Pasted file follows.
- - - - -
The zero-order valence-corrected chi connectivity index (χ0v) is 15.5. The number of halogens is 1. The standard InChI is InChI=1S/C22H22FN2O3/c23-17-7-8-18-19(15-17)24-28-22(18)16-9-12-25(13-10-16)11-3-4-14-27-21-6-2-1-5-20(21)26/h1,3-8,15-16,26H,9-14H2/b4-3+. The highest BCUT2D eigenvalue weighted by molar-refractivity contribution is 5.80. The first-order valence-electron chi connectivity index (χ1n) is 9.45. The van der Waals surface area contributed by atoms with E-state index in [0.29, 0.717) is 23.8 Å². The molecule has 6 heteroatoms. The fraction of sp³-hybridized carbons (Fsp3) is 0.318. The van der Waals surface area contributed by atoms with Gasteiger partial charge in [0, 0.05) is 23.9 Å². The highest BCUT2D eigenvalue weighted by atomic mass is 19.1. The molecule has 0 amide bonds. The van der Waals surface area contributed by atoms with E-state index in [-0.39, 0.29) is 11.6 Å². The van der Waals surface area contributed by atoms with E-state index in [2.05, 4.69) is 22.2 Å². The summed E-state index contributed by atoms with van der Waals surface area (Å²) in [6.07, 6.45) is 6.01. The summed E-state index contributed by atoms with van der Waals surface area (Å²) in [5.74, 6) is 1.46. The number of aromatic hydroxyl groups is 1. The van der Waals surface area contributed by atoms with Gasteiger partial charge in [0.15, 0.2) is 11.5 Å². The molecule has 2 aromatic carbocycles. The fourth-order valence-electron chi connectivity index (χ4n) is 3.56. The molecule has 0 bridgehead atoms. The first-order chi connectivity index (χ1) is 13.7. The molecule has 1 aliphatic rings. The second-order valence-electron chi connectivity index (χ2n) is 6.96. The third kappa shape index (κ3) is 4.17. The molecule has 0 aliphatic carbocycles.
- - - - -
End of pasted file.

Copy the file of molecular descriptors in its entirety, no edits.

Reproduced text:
The zero-order valence-corrected chi connectivity index (χ0v) is 15.5. The number of halogens is 1. The standard InChI is InChI=1S/C22H22FN2O3/c23-17-7-8-18-19(15-17)24-28-22(18)16-9-12-25(13-10-16)11-3-4-14-27-21-6-2-1-5-20(21)26/h1,3-8,15-16,26H,9-14H2/b4-3+. The highest BCUT2D eigenvalue weighted by molar-refractivity contribution is 5.80. The first-order valence-electron chi connectivity index (χ1n) is 9.45. The van der Waals surface area contributed by atoms with E-state index in [0.29, 0.717) is 23.8 Å². The molecule has 6 heteroatoms. The fraction of sp³-hybridized carbons (Fsp3) is 0.318. The van der Waals surface area contributed by atoms with Gasteiger partial charge in [0, 0.05) is 23.9 Å². The highest BCUT2D eigenvalue weighted by atomic mass is 19.1. The molecule has 0 amide bonds. The van der Waals surface area contributed by atoms with E-state index in [-0.39, 0.29) is 11.6 Å². The van der Waals surface area contributed by atoms with E-state index in [2.05, 4.69) is 22.2 Å². The summed E-state index contributed by atoms with van der Waals surface area (Å²) in [6.07, 6.45) is 6.01. The summed E-state index contributed by atoms with van der Waals surface area (Å²) in [5.74, 6) is 1.46. The number of aromatic hydroxyl groups is 1. The van der Waals surface area contributed by atoms with Gasteiger partial charge in [0.15, 0.2) is 11.5 Å². The molecule has 2 aromatic carbocycles. The fourth-order valence-electron chi connectivity index (χ4n) is 3.56. The molecule has 0 bridgehead atoms. The first-order chi connectivity index (χ1) is 13.7. The molecule has 1 aliphatic rings. The second-order valence-electron chi connectivity index (χ2n) is 6.96. The third kappa shape index (κ3) is 4.17. The molecule has 0 aliphatic carbocycles.